By John Holm
This textbook is a transparent and concise advent to the research of the way new languages come into being. beginning with an outline of the field's easy ideas, it surveys the hot languages that constructed because of the ecu growth to the Americas, Africa, Asia and the Pacific. lengthy misunderstood as "bad" models of eu languages, this day such forms as Jamaican Creole English, Haitian Creole French and New Guinea Pidgin are famous as special languages of their personal correct.
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4). Van Name had a surprisingly good feel for the languages and questioned the authenticity of the passive construction in Negerhollands (p. 163; cf. 2). Yet in some respects he was rather naive; he thought that the French ‘Creole has in some cases recovered a ﬁnal consonant, especially t’ (p. 131 – actually an archaic or regional feature; cf. 1) and that Papiamentu Creole Spanish ‘dipthongs [sic] ie and ue usually return to e and o, their Latin originals’ (p. 150 – actually Portuguese inﬂuence).
A be wan bun I had gone hunting with a dog of mine. He was a good onti dagu. Da fa mi waka so, a tapu wan kapasi na a hunting dog. 3 Other terms olo. A lon go so, a tyai wan he kon na a olo. hole. He ran away so, he brought a capybara into the hole. Note that unlike the pidgin text in Tok Pisin, the above creole text has an embedded subordinate clause, ‘fa mi waka so’. Before leaving our discussion of the terms pidgin and creole, a word about their origin may be of interest. The etymology of pidgin is uncertain, and an entire article has been devoted to it (Hancock 1979a).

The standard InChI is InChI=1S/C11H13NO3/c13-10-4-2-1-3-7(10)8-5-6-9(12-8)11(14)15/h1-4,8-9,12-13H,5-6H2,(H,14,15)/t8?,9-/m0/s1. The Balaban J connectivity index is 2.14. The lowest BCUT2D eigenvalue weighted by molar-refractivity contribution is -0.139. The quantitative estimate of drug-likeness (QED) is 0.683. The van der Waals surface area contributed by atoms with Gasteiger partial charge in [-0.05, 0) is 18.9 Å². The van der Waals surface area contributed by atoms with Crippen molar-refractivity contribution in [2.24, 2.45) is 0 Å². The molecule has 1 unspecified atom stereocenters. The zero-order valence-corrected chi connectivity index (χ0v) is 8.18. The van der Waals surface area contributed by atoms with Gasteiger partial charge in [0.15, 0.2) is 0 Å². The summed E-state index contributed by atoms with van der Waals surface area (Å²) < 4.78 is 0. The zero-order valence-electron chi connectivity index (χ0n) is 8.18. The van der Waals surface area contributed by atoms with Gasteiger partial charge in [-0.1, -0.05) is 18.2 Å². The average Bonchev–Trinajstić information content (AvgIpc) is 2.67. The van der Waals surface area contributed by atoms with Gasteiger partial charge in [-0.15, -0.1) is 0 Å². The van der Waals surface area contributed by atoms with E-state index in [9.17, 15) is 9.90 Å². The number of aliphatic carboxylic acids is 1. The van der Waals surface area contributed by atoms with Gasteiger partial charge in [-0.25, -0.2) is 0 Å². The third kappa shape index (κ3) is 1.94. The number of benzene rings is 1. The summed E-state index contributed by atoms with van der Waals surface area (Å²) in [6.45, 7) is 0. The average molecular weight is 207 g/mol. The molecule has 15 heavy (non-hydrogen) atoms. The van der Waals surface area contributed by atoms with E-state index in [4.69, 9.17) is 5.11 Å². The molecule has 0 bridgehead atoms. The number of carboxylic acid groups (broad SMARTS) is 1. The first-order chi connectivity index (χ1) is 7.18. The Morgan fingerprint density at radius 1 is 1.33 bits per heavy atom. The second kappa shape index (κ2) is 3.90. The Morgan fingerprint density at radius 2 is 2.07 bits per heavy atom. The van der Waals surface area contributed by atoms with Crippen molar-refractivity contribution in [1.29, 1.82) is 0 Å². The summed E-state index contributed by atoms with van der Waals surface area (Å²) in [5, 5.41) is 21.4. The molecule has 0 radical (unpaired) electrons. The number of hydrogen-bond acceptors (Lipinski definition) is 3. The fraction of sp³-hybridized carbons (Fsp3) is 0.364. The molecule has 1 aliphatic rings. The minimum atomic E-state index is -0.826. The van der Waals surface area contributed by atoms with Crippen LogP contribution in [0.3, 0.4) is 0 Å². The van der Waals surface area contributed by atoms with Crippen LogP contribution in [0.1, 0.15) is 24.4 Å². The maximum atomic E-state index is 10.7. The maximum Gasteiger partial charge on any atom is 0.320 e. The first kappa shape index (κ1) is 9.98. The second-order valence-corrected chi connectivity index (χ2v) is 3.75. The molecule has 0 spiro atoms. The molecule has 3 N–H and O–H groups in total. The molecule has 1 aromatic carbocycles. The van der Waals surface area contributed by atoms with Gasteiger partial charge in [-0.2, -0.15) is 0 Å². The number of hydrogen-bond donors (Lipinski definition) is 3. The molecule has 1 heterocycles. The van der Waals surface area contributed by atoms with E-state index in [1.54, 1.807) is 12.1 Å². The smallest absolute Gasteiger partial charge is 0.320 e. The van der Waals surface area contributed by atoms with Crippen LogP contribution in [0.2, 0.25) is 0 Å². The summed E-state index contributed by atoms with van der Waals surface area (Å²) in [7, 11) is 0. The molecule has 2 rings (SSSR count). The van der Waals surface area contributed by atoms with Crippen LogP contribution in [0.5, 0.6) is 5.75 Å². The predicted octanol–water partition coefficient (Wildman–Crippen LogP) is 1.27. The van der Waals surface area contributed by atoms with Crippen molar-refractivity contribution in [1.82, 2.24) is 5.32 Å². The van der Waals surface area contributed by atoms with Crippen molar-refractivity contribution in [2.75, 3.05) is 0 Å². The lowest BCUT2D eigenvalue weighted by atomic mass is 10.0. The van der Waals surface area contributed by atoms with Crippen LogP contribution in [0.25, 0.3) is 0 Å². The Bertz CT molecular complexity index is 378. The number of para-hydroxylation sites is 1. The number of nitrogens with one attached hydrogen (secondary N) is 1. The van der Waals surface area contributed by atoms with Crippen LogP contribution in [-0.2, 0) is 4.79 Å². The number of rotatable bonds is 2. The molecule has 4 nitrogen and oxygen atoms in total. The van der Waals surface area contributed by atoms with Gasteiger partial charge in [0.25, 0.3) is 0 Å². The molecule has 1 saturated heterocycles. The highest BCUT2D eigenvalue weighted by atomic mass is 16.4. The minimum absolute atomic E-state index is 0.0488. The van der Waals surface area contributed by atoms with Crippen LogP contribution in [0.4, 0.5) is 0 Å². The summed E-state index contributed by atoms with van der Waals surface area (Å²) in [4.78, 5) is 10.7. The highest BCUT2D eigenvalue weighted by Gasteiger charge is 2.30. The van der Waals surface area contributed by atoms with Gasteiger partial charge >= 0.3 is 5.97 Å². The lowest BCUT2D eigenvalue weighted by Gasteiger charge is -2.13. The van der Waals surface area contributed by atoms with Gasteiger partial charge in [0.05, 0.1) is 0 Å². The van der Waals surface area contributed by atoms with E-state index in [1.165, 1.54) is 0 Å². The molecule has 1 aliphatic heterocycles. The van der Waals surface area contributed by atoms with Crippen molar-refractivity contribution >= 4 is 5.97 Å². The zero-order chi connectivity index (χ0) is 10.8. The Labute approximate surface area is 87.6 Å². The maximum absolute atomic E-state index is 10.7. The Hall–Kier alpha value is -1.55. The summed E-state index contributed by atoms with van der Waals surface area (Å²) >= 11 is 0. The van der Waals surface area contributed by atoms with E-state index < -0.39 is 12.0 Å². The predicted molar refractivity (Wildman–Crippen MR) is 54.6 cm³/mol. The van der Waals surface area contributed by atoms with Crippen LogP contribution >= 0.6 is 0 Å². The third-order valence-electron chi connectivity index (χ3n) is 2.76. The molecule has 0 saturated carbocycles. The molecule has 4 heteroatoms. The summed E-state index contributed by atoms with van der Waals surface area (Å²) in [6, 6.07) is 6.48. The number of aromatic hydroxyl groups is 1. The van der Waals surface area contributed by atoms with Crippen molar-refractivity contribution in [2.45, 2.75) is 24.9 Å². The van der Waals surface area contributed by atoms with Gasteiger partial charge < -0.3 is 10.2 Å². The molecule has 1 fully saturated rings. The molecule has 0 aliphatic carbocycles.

1990, published in McWhorter 1998:800). It includes unequivocal features of modern Caribbean Creole French such as the preverbal anterior marker té and the post-nominal determiner là: Moi té tini peur bête là I ANT have fear animal DET The earliest known Portuguese creole text is a 33-sentence conversation in Malayo-Portuguese (reproduced in part in Holm 1988–9:294–5) published in 1692 by Georg Meister, a German who had been in the East Indies with the Dutch. His spelling reﬂects his Thuringian dialect of German and a smattering of Latin and French, but no knowledge of European Portuguese.
An Introduction to Pidgins and Creoles (Cambridge Textbooks in Linguistics) by John Holm